Now we know why repatriates are valuable to your business, the question is how do businesses work to keep returning employees in the fold?
1. Begin the repatriation process before an expat leaves on assignment
This may seem counter intuitive but planning for an employees return before they leave is a great way to ensure a smooth repatriation. Taking some time to help an employee understand what they are likely to come back to is useful in preventing a disconnect between what they may hope for and what your business can offer on their return.
2. Set clear expectations about post-assignment career advancement
Expat assignments can usually be distilled down to two motivators, employee development or task completion. If your employees are primarily sent overseas to complete a task rather than for their own development, the business may not be able to guarantee a promotion when they return. Communicating this early in the process is essential to manage employee expectations.
3. Conduct career planning
Before an expat leaves on assignment, the best people or mobility managers conduct some form of career planning. Although it may be difficult to plan for three- or five-year’s time, try to establish an outline of what their career trajectory could look like on their return. Even if it changes, again it is a useful way to manage expectation.
4. Assign every expat a home mentor
Prevent your expats from becoming completely disconnected from what is happening in their home office by allocating them a home mentor. Encourage regular meetings. Staying connected to the corporate office is critical to a successful repatriation.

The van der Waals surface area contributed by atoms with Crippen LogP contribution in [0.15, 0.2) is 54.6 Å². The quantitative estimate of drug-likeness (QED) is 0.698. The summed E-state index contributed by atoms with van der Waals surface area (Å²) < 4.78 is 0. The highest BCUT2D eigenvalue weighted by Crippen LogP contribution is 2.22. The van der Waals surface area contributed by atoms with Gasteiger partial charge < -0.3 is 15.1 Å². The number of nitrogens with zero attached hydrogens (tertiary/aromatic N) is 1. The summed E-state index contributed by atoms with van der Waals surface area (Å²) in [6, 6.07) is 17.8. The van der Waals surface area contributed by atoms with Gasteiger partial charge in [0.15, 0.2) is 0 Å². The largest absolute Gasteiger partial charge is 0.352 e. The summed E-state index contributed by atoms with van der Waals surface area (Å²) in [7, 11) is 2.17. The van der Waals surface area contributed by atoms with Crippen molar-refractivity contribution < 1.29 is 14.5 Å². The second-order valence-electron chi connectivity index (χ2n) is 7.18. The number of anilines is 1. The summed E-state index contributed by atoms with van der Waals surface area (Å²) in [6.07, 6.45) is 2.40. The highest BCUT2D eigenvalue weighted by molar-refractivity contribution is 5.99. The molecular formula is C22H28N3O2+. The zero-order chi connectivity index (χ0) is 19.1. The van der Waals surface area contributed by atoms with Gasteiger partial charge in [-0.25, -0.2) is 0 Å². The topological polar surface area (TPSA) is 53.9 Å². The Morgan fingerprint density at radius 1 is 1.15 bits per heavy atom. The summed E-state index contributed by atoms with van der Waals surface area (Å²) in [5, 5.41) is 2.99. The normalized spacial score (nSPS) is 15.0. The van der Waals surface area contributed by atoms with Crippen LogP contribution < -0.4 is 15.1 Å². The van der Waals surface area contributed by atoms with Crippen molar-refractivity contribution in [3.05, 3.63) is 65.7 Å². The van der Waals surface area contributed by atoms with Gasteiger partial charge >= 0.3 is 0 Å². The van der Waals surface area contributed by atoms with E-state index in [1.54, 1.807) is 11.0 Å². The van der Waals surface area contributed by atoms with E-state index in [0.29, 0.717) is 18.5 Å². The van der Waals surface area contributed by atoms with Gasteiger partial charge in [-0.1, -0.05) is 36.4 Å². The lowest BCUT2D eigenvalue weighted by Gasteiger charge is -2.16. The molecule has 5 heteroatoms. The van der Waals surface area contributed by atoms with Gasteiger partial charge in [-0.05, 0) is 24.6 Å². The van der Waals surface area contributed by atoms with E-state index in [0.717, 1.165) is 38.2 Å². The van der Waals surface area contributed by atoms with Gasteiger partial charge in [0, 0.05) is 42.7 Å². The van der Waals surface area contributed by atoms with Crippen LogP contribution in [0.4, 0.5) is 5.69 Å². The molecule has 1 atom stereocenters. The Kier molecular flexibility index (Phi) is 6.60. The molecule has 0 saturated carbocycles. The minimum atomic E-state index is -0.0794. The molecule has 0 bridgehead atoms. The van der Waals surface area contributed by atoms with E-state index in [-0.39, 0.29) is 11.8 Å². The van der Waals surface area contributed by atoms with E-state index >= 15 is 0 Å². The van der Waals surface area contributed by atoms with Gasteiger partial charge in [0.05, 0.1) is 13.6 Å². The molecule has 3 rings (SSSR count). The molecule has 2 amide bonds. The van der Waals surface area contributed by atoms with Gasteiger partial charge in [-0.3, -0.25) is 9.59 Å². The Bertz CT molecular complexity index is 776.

5. Maintain regular communication
Similarly, to their mentor, regular communication from HR or mobility departments helps expats stay in touch with the home office while they are away. It is easy for communication to drop off once an expat is settled but you will aid the repatriation process by keeping communication going throughout the assignment and ramping it up as the assignee gets closer to returning home.
6. Facilitate visits to the home office
If an expat is on assignment for several years, try to facilitate a return to their home office for a week or two so they are not completely disconnected. This offers the opportunity to meet new employees in person and catch up with colleagues and friends.
7. Provide repatriation assistance
Businesses are very good at providing employees with assistance when they are going on assignment, there may be a formal pre-departure training course as well as financial and practical help with settling into their new home. Few offer similar support when an employee returns, even though they may face the same challenges of finding a place to live, schools for children and reverse culture shock. Any assistance you can provide during an often-unexpected difficult time is likely to be much appreciated.
8. Recognise expat experience
Last but by no means least, encourage repatriates’ teams to do all they can to acknowledge and recognise an expats international experience. If a promotion is not possible, can they be put on an international project or used to train others going on expat assignment? Be as creative as you can be to keep repatriates engaged and challenged.
With some planning and investment your business can look forward to retaining more repatriate talent, so it achieves the best return on investment on these valuable employees.
While repatriate retention may be a challenge for your business, expat health insurance does not have to be. We work with your business to find the best international health insurance product for your expat employees.